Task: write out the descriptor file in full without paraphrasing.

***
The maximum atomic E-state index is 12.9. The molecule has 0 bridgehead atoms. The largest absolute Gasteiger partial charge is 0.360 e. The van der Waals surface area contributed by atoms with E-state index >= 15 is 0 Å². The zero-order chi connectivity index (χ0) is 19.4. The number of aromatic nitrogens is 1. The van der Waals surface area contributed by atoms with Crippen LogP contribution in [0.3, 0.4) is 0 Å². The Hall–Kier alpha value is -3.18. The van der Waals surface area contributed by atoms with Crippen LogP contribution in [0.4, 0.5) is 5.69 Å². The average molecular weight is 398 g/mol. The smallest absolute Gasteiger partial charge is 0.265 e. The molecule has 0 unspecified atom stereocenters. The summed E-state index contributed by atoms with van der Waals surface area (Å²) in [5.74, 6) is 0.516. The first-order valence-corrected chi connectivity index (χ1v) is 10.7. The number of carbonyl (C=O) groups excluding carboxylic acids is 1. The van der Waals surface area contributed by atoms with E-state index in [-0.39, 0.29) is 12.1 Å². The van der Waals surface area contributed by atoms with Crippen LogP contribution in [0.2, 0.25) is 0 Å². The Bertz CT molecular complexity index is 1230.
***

The maximum atomic E-state index is 12.9. The molecule has 0 bridgehead atoms. The largest absolute Gasteiger partial charge is 0.360 e. The van der Waals surface area contributed by atoms with E-state index >= 15 is 0 Å². The zero-order chi connectivity index (χ0) is 19.4. The number of aromatic nitrogens is 1. The van der Waals surface area contributed by atoms with Crippen LogP contribution in [0.3, 0.4) is 0 Å². The Hall–Kier alpha value is -3.18. The van der Waals surface area contributed by atoms with Crippen LogP contribution in [0.4, 0.5) is 5.69 Å². The average molecular weight is 398 g/mol. The smallest absolute Gasteiger partial charge is 0.265 e. The molecule has 0 unspecified atom stereocenters. The summed E-state index contributed by atoms with van der Waals surface area (Å²) in [5.74, 6) is 0.516. The first-order valence-corrected chi connectivity index (χ1v) is 10.7. The number of carbonyl (C=O) groups excluding carboxylic acids is 1. The van der Waals surface area contributed by atoms with E-state index in [-0.39, 0.29) is 12.1 Å². The van der Waals surface area contributed by atoms with Crippen LogP contribution in [0.2, 0.25) is 0 Å². The Bertz CT molecular complexity index is 1230.